The Suburbanite
  • Bulldogs, Panthers prove they’ve got staying power

  • It’s easy to be a shooting star in any walk of life, to come out of nowhere to brilliantly light up the sky, and then, just as quickly, to fizzle out and disappear.

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  • It’s easy to be a shooting star in any walk of life, to come out of nowhere to brilliantly light up the sky, and then, just as quickly, to fizzle out and disappear.
    Because there isn’t time for everybody to see it and appreciate its sparkle, it’s almost as if it didn’t happen.
    The real test is to be consistent and, no matter what, to retain that glow year after year after year, in good times and in bad. That’s the sign of excellence with distinction, to steal one of the state of Ohio’s terms for ranking the academic standing of school systems.
    It’s that way in sports, too. Two high school basketball programs that have stood the test of time, that have excelled for just about as long as anyone can remember, have, not surprisingly, been at it again this season.
    I’m talking about the Green boys team and the Manchester girls squad.
    The Bulldogs went into last week’s Alliance Division I District Tournament with a 20-2 record following an easy 72-36 victory over Austintown Fitch in a sectional championship game last weekend.
    Despite that impressive mark, the Bulldogs didn’t win the Suburban League title. In fact, they have never captured it under Mark Kinsley. But don’t let that fool you, for his decade and a half as head coach is, by far, the best sustained run in the history of the program. Green has almost always been in the title race during that time and has been extremely difficult to beat at home.
    The program has enjoyed successful periods in the past, but they were infrequent and short. However, with the arrival of Kinsley, a former basketball player at the school, the Bulldogs have developed into a consistent league power, and, year in and year out, one of the top programs in the area overall. At the start of the year, it’s a given that Green will be among the teams to beat in the league, the postseason sectional and district tournaments.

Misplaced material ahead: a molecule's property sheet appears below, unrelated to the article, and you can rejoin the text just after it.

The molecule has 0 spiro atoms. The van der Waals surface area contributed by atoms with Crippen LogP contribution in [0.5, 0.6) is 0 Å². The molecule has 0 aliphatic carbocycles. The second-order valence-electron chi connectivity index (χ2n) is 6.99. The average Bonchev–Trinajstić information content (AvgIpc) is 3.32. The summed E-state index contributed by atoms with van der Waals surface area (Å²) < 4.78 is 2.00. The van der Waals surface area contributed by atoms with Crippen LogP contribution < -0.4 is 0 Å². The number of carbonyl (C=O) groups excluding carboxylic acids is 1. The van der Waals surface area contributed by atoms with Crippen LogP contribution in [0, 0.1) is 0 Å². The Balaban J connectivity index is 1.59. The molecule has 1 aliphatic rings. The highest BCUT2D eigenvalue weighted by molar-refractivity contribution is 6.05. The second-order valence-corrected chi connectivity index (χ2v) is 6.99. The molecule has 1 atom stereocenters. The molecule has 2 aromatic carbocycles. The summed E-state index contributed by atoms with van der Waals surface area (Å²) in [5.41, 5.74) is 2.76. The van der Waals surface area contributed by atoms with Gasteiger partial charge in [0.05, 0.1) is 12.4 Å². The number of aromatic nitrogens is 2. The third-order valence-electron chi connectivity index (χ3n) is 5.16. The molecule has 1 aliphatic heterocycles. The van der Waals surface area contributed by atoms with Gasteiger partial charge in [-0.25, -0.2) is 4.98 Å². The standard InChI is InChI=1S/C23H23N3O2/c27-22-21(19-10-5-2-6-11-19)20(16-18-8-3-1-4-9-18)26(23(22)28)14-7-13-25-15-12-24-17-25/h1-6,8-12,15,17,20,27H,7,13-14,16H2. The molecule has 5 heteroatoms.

Going all the way back to the late 1960s under first head coach Jim McCollum and then Dan Drake, Green has always been known as a football school. That’s easy to understand after the Bulldogs won eight Suburban League crowns in the 10-year period from 1968-77, the best stretch by anyone in league football history.
    Now the Green basketball program has earned the right to be recognized and praised as well.
    It starts with Kinsley. Green has long had an abundance of great athletes, and he has convinced a lot of them to not just play basketball, but to work hard in the offseason to hone their skills in it. It’s a difficult thing to change a culture, especially one that’s been entrenched for 45 years.
    Page 2 of 2 - But give Kinsley credit for doing it, and, of course, his players each and every year for carrying it out on the floor and making it happen.
    Kinsley isn’t one to accept praise. It’s just not the way he does business. He will instead give it to the players, like a good point guard getting the ball to the open man. But his presence is the consistent factor in all the success since the late 1990s. Everything, and everyone else, has changed.
    Now for the Manchester girls. In what was really a rebuilding season after heavy graduation losses following a 24-0 start last year, the No. 1 ranking in the Division II state poll and a trip to the regional tournament, the Panthers came back this season with a young team that wasn’t very deep or big, and still managed to finish 22-4 and be the Lake District runner-up while winning their ninth-straight Principals Athletic Conference championship.
    Yes, that’s right, the Panthers have captured nine league crowns in a row. That may be the most consecutive league titles for any program – boys or girls – at any of schools in The Suburbanite’s coverage area.
    Like Kinsley, the Panthers’ Tucker Pappas played at the school where he is now serving as head coach. He took over after the retirement of Bob Eckert, who built the program from one that perennially struggled to one that perennially was among the best in this region, and kept the success going.
    Pappas has tried to model his program after the school’s longtime, highly successful football program. He doesn’t want to have a year in which things fall apart. No matter what players he has, their size or their experience level, he’s made sure that the Panthers have kept the tradition going.
    It’s a real trick to do that in any sport at a public school, because the area from which you can draw student athletes is limited – a veritable pin dot on a map rather than a five-county area. But the Manchester girls basketball program has done it, and so has the Green boys basketball program.
    As such, the Panthers and Bulldogs are to be highly commended for being not shooting stars, but stars that are fueled by what seem to be eternal flames.

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